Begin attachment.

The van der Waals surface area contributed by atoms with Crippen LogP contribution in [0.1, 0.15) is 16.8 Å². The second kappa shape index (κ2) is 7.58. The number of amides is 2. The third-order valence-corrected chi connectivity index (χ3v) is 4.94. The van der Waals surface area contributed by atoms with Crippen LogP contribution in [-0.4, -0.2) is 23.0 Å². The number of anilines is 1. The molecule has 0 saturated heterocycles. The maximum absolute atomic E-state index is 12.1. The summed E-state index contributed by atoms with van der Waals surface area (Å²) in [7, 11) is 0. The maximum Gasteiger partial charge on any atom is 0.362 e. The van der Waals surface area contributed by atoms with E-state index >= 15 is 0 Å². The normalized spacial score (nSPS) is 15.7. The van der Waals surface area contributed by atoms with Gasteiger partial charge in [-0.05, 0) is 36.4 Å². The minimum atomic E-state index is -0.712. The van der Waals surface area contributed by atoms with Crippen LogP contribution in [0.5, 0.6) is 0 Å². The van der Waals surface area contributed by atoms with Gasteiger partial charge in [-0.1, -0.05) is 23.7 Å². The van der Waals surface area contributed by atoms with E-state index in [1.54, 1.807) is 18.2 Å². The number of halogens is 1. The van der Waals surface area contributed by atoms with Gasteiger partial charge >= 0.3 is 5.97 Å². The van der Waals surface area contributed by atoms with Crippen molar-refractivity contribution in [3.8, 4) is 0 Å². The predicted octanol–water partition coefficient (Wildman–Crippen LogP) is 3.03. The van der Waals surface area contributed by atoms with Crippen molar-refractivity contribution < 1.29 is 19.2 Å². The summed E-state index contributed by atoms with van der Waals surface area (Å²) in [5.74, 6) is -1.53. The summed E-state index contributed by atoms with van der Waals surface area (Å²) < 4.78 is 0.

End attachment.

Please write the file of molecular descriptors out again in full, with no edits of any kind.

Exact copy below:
The van der Waals surface area contributed by atoms with Crippen LogP contribution in [0.1, 0.15) is 16.8 Å². The second kappa shape index (κ2) is 7.58. The number of amides is 2. The third-order valence-corrected chi connectivity index (χ3v) is 4.94. The van der Waals surface area contributed by atoms with Crippen LogP contribution in [-0.4, -0.2) is 23.0 Å². The number of anilines is 1. The molecule has 0 saturated heterocycles. The maximum absolute atomic E-state index is 12.1. The summed E-state index contributed by atoms with van der Waals surface area (Å²) in [7, 11) is 0. The maximum Gasteiger partial charge on any atom is 0.362 e. The van der Waals surface area contributed by atoms with E-state index >= 15 is 0 Å². The normalized spacial score (nSPS) is 15.7. The van der Waals surface area contributed by atoms with Gasteiger partial charge in [-0.05, 0) is 36.4 Å². The minimum atomic E-state index is -0.712. The van der Waals surface area contributed by atoms with Crippen LogP contribution in [0.5, 0.6) is 0 Å². The van der Waals surface area contributed by atoms with Gasteiger partial charge in [-0.1, -0.05) is 23.7 Å². The van der Waals surface area contributed by atoms with E-state index in [1.54, 1.807) is 18.2 Å². The number of halogens is 1. The van der Waals surface area contributed by atoms with Gasteiger partial charge >= 0.3 is 5.97 Å². The van der Waals surface area contributed by atoms with Crippen molar-refractivity contribution in [3.8, 4) is 0 Å². The predicted octanol–water partition coefficient (Wildman–Crippen LogP) is 3.03. The van der Waals surface area contributed by atoms with Crippen molar-refractivity contribution < 1.29 is 19.2 Å². The summed E-state index contributed by atoms with van der Waals surface area (Å²) in [5.74, 6) is -1.53. The summed E-state index contributed by atoms with van der Waals surface area (Å²) < 4.78 is 0.